VA – Atlantic Unearthed: Soul Sisters (2006)

VA - Atlantic Unearthed: Soul Sisters (2006)
Artist: Various
Album: Atlantic Unearthed: Soul Sisters
Genre: Soul/R’n’B
Label: Rhino Atlantic
Released: 2006
Quality: mp3, 320 kbps

01. Aretha Franklin – My Way (4:05)
02. Margie Joseph – It’s Growing (3:20)
03. Patti LaBelle & The Blue Belles – (1-2-3-4-5-6-7) Count the Days (2:50)
04. Doris Troy – Please Little Angel (2:37)
05. Mary Wells – Hands Off My Baby (2:30)
06. Dee Dee Sharp – My Best Friend’s Man (2:51)
07. Dee Dee Warwick – Rescue Me (3:22)
08. Baby Washington – What Becomes of the Brokenhearted (3:09)
09. Irma Thomas – Full Time Woman (3:05)
10. Judy Clay – I Got to Love Somebody’s Baby (3:30)
11. Esther Phillips – Cheater Man (2:22)
12. Laura Lee – What a Man (2:57)
13. The Sweet Inspirations – Ain’t Nothing Gonna Change Me (3:33)
14. Jackie Moore – It Ain’t Who You Know (3:11)
15. Bettye Swann – I Ain’t That Easy to Lose (3:42)
16. Barbara Lewis – Thankful for What I Got (2:43)


Atlantic Records (along with its Atco Records imprint) was pretty much the center of all things soul in the late ’60s and early ’70s, thanks in no small part to the label’s recording and licensing agreements with Stax Records and the ever watchful eyes (and ears) of producer Jerry Wexler. This interesting set collects rare singles and previously unreleased tracks from Atlantic’s deep vaults, many of which have not appeared on CD before. Among the gems here are Aretha Franklin’s stunning version of Frank Sinatra’s “My Way,” recorded in 1970 with the Dixie Flyers, a spunky cover of Fontella Bass’ 1965 hit “Rescue Me” done by Dee Dee Warwick (sister of Dionne Warwick), and “What a Man,” the B-side to Laura Lee’s 1969 single “Separation Line,” which was revisited in 1972 by Jackie Moore. Why any of these tracks sat so long in the can is a mystery, as each is a revelation, particularly Franklin’s cut. Sounding a bit like an alternative version of the peak days of soul, Atlantic Unearthed: Soul Sisters makes a solid coda to anyone’s vintage soul library.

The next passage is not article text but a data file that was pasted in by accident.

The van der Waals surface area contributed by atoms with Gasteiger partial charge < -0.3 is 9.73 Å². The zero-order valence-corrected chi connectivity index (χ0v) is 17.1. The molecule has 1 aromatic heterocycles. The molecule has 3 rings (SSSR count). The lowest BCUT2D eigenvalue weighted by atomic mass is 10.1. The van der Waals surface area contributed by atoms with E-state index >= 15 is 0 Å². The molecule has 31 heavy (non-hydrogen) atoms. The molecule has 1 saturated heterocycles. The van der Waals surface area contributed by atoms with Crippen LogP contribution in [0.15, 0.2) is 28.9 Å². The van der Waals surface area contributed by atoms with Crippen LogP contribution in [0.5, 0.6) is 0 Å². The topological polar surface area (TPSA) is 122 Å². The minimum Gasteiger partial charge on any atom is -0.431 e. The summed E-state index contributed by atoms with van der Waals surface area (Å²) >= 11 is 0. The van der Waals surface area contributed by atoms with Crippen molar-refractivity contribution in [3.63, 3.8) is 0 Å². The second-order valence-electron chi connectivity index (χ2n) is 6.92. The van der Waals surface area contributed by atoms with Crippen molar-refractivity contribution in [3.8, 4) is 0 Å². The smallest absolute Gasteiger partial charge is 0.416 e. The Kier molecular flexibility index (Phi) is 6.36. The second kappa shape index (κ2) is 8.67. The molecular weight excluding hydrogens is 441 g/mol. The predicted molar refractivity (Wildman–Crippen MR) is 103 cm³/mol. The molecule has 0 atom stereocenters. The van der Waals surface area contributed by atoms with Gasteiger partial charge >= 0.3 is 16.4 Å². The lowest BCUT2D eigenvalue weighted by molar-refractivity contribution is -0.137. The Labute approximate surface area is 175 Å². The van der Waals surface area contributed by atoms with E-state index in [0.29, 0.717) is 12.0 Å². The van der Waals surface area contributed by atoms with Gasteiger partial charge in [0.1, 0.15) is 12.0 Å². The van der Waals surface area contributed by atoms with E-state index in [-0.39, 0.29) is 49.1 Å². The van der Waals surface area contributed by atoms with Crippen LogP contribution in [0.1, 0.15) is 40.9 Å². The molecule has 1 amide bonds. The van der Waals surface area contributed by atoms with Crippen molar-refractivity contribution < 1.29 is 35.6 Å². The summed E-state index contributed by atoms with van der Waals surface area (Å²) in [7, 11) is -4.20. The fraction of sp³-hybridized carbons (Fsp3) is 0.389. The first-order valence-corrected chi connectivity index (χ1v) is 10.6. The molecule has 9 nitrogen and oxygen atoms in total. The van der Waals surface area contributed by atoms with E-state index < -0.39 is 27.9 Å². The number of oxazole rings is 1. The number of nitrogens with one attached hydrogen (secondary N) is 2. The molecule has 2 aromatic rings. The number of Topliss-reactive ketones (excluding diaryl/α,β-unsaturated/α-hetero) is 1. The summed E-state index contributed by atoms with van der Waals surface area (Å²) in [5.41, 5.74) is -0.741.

Review by Steve Leggett